Photo in the News: Arctic Ice Melting Rapidly, Study Shows

Rapid perennial ice loss in Arctic
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September 14, 2006—The rate of ice loss in the Arctic is accelerating rapidly, scientists say.

According to data from NASA's QuikSCAT satellite, between 2004 and 2005 the Arctic lost an unprecedented 14 percent of its perennial sea ice (shown in white)—some 280,000 square miles (725,000 square kilometers), or an area the size of Texas.

Perennial ice remains year-round and has a thickness of ten feet (three meters) or more. That ice was replaced with seasonal ice 1 to 7 feet (0.3 to 2.1 meters) thick (shown in pink), which is much more vulnerable to melting in the summer.

Since the 1970s summer ice in the Arctic has reduced at a rate of 6.4 to 7.8 percent per decade, the researchers write in the September 7 issue of the journal Geophysical Research Letters. This suggests ice loss may now be occurring up to 18 times more quickly.

(Related: "Arctic Ice Levels at Record Low, May Keep Melting, Study Warns" [October 2005].)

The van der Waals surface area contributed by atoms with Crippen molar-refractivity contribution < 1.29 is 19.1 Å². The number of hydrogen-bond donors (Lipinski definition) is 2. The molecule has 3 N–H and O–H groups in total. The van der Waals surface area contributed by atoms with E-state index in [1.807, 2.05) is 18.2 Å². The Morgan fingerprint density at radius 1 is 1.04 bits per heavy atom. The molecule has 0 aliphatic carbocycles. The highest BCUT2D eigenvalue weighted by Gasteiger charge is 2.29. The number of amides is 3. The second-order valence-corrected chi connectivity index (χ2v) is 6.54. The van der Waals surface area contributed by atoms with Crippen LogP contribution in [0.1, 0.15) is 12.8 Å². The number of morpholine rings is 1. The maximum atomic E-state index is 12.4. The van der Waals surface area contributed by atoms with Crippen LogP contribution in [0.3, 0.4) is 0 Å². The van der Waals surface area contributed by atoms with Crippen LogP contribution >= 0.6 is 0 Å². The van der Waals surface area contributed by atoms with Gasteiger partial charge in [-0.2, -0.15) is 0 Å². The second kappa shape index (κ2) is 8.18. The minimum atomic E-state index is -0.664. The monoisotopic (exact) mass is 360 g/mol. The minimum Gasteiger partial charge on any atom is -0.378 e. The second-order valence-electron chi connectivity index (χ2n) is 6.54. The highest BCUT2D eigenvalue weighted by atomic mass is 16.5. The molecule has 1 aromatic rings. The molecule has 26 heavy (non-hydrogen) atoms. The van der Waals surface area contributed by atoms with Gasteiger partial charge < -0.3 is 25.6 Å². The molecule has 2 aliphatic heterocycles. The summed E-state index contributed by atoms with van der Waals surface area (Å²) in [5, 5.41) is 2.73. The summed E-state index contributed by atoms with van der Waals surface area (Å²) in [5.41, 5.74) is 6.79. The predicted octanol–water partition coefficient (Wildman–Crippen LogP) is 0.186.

Ice wasn't lost from all areas equally. The east Arctic Ocean lost 50 percent of its perennial ice. Much of the ice was pushed by winds and other factors into the western part of the ocean, where the perennial ice sheet actually grew.

But global warming probably played a significant role as well, and additional ice loss could trigger a feedback loop that would further accelerate the melting process, scientists say.

"If the seasonal ice in the east Arctic Ocean were to be removed by summer melt, a vast ice-free area would open up," research leader Son Nghiem of NASA's Jet Propulsion Laboratory in Pasadena, California, said in a press statement. "Such an ice-free area would have profound impacts on the environment, as well as on marine transportation and commerce."

The scientists report that the eastern Arctic's perennial ice sheet was reduced a further 70 percent between October 2005 and April 2006.

—Aalok Mehta

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